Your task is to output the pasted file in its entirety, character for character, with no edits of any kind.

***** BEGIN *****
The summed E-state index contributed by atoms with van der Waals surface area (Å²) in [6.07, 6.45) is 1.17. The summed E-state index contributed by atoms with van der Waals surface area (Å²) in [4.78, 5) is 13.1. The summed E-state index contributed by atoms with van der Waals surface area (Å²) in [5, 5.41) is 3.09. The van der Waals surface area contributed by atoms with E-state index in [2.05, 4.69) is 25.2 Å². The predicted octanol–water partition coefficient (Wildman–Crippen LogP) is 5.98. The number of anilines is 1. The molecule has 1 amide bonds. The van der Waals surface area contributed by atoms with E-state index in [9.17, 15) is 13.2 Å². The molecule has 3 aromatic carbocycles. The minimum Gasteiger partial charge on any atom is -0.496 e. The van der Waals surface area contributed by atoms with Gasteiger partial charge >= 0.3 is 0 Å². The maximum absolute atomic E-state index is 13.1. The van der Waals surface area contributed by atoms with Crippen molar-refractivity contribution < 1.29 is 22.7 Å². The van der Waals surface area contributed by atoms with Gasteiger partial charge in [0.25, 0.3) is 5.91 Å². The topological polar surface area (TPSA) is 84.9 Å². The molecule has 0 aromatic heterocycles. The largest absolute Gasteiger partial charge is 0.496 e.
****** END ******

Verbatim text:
The summed E-state index contributed by atoms with van der Waals surface area (Å²) in [6.07, 6.45) is 1.17. The summed E-state index contributed by atoms with van der Waals surface area (Å²) in [4.78, 5) is 13.1. The summed E-state index contributed by atoms with van der Waals surface area (Å²) in [5, 5.41) is 3.09. The van der Waals surface area contributed by atoms with E-state index in [2.05, 4.69) is 25.2 Å². The predicted octanol–water partition coefficient (Wildman–Crippen LogP) is 5.98. The number of anilines is 1. The molecule has 1 amide bonds. The van der Waals surface area contributed by atoms with E-state index in [9.17, 15) is 13.2 Å². The molecule has 3 aromatic carbocycles. The minimum Gasteiger partial charge on any atom is -0.496 e. The van der Waals surface area contributed by atoms with Gasteiger partial charge >= 0.3 is 0 Å². The maximum absolute atomic E-state index is 13.1. The van der Waals surface area contributed by atoms with Crippen molar-refractivity contribution < 1.29 is 22.7 Å². The van der Waals surface area contributed by atoms with Gasteiger partial charge in [0.25, 0.3) is 5.91 Å². The topological polar surface area (TPSA) is 84.9 Å². The molecule has 0 aromatic heterocycles. The largest absolute Gasteiger partial charge is 0.496 e.